• Ch. 10
  • As will so often be the case when a men has a pen in his hand. It is like a club or sledge-hammer, — in using which, either for defence or attack, a man can hardly measure the strength of the blows he gives.
    • Ch. 11
  • Three hours a day will produce as much as a man ought to write.
    • Ch. 15
  • Of all the needs a book has, the chief need is that it be readable.
    • Ch. 19

Quotes about Trollope edit

  • Such a work as Orley Farm is perhaps the most satisfactory answer that can be given to so disagreeable an imputation. Here, it may fairly be said, is the precise standard of English taste, sentiment, and conviction. Mr. Trollope has become almost a national institution.
  • Of all novelists in any country, Trollope best understands the role of money. Compared with him even Balzac is a romantic.
    • W. H. Auden, in Forewords and Afterwords (1973), p. 266
  • You knew Anthony Trollope of course. His immeasurable energies had a bewildering effect on my invalid constitution. To me, he was an incarnate gale of wind. He blew off my hat; he turned my umbrella inside out. Joking apart, as good and staunch a friend as ever lived – and, to my mind, a great loss to novel-readers. Never in any marked degree either above or below his own level. In that respect alone, a remarkable writer, surely? If he had lived five years longer, he would have written fifteen more thoroughly readable works of fiction. A loss – a serious loss – I say again.
    • Wilkie Collins to William Winter (14 January 1883), quoted in The Letters of Wilkie Collins, Volume 2 1866–1889, eds. William Baker and William M. Clarke (1999), pp. 453-454
  • I am much struck in "Rachel" with the skill with which you have organized thoroughly natural everybody incidents into a strictly related, well-proportioned whole, natty and complete as a nut on its stem. Such construction is among those subtleties of art which can hardly be appreciated except by those who have striven after the same result with conscious failure.
    • George Eliot to Anthony Trollope (23 October 1863), quoted in Selections from George Eliot's Letters, ed. Gordon S. Haight (1985), p. 290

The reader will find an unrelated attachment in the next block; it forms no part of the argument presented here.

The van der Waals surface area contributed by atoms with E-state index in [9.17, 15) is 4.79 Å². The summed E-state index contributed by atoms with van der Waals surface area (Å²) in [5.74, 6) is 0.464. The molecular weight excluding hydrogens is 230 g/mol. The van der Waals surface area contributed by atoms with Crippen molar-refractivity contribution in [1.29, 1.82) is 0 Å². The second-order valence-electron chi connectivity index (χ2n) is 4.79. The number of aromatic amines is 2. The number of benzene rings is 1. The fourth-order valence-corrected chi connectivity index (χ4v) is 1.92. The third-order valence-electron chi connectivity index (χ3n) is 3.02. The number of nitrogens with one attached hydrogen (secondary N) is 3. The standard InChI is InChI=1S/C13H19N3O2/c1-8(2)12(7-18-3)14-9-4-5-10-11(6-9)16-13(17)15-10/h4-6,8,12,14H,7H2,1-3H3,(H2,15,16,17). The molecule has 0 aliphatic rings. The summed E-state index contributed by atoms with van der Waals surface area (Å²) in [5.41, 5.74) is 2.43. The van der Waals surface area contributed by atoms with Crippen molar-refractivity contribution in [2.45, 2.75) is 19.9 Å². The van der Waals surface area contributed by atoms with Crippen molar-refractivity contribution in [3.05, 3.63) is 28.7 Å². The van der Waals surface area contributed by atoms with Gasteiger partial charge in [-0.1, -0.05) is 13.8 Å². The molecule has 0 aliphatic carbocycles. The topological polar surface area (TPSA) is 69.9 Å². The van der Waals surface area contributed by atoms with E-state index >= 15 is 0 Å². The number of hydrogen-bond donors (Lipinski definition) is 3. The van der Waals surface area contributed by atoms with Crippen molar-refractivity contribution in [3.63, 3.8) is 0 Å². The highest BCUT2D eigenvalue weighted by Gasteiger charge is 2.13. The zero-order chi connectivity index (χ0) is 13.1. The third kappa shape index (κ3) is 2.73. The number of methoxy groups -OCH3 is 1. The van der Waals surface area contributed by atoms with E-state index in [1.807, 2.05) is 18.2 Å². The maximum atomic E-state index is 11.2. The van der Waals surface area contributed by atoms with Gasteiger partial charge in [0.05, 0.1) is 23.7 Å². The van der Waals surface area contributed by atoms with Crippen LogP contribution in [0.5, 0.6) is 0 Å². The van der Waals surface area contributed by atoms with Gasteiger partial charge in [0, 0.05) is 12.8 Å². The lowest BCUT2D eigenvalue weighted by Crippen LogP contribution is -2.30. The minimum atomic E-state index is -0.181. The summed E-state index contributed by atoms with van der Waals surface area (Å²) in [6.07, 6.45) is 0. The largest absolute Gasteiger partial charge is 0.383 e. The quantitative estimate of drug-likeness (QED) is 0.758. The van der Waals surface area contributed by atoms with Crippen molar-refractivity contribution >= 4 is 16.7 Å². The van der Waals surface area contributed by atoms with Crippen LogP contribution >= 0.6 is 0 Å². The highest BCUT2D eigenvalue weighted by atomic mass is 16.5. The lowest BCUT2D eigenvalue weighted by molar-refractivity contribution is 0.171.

• But there is something else I care yet more about, which has impressed me very happily in all those writings of yours that I know—it is that people are breathing good bracing air in reading them—it is that they (the books) are filled with belief in goodness without the slightest tinge of maudlin. They are like pleasant public gardens, where people go for amusement and, whether they think of it or not, get health as well.
    • George Eliot to Anthony Trollope (23 October 1863), quoted in Selections from George Eliot's Letters, ed. Gordon S. Haight (1985), p. 290
  • If the identity between the Mr. Anthony Trollope of private life and the Mr. Anthony Trollope who has enriched English literature with novels that will yet rank as nineteenth-century classics is not immediately perceived, it can only be because the observer is destitute of the faculty of perception. 'The style is the man;' the popular and successful author is the straightforward unreserved friend; the courageous, candid, plain-speaking companion.
  • I must confess that my theory of men and their resemblance to their works must fall to the ground in Trollope's case, for it would be impossible to imagine anything less like his novels than the author of them. The books, full of gentleness, grace, and refinement; the writer of them, bluff, loud, stormy, and contentious; neither a brilliant talker nor a good speaker; but a kinder-hearted man and a truer friend never lived.
  • I wish Mr. Trollope would go on writing Framley Parsonage for ever. I don't see any reason why it should ever come to an end, and every one I know is always dreading the last number. I hope he will make the jilting of Griselda a long while a-doing.
    • Elizabeth Gaskell to George Smith (1 March 1860) quoted in The Letters of Mrs Gaskell, eds. J. A. V. Chapple and Arthur Pollard (1967), p. 602